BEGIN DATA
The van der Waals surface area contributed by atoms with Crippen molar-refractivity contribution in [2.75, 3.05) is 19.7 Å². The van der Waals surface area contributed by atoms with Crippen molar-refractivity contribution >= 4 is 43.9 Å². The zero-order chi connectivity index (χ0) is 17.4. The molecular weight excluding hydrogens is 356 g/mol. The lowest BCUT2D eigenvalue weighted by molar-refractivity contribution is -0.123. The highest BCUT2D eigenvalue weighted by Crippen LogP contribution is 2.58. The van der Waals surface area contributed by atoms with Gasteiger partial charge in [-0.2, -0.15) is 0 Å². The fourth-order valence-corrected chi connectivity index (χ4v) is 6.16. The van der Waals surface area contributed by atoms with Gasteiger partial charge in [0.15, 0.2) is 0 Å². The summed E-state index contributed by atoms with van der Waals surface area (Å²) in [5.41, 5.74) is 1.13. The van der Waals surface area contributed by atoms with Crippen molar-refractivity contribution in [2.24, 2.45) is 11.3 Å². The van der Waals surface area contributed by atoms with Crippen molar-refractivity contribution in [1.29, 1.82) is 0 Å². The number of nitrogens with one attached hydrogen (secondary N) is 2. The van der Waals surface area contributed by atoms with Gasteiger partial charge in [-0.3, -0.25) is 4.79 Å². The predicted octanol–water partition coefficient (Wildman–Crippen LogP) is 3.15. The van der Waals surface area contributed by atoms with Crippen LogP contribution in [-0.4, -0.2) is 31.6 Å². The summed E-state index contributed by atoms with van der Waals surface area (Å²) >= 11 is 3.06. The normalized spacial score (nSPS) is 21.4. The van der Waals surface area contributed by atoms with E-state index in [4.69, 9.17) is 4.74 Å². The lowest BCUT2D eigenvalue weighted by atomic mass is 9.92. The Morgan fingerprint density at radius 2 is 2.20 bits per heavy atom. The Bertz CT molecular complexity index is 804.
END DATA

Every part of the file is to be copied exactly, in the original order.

The van der Waals surface area contributed by atoms with Crippen molar-refractivity contribution in [2.75, 3.05) is 19.7 Å². The van der Waals surface area contributed by atoms with Crippen molar-refractivity contribution >= 4 is 43.9 Å². The zero-order chi connectivity index (χ0) is 17.4. The molecular weight excluding hydrogens is 356 g/mol. The lowest BCUT2D eigenvalue weighted by molar-refractivity contribution is -0.123. The highest BCUT2D eigenvalue weighted by Crippen LogP contribution is 2.58. The van der Waals surface area contributed by atoms with Gasteiger partial charge in [-0.2, -0.15) is 0 Å². The fourth-order valence-corrected chi connectivity index (χ4v) is 6.16. The van der Waals surface area contributed by atoms with Gasteiger partial charge in [0.15, 0.2) is 0 Å². The summed E-state index contributed by atoms with van der Waals surface area (Å²) in [5.41, 5.74) is 1.13. The van der Waals surface area contributed by atoms with Crippen molar-refractivity contribution in [2.24, 2.45) is 11.3 Å². The van der Waals surface area contributed by atoms with Crippen molar-refractivity contribution in [1.29, 1.82) is 0 Å². The number of nitrogens with one attached hydrogen (secondary N) is 2. The van der Waals surface area contributed by atoms with Gasteiger partial charge in [-0.3, -0.25) is 4.79 Å². The predicted octanol–water partition coefficient (Wildman–Crippen LogP) is 3.15. The van der Waals surface area contributed by atoms with Crippen LogP contribution in [-0.4, -0.2) is 31.6 Å². The summed E-state index contributed by atoms with van der Waals surface area (Å²) >= 11 is 3.06. The normalized spacial score (nSPS) is 21.4. The van der Waals surface area contributed by atoms with E-state index in [4.69, 9.17) is 4.74 Å². The lowest BCUT2D eigenvalue weighted by atomic mass is 9.92. The Morgan fingerprint density at radius 2 is 2.20 bits per heavy atom. The Bertz CT molecular complexity index is 804.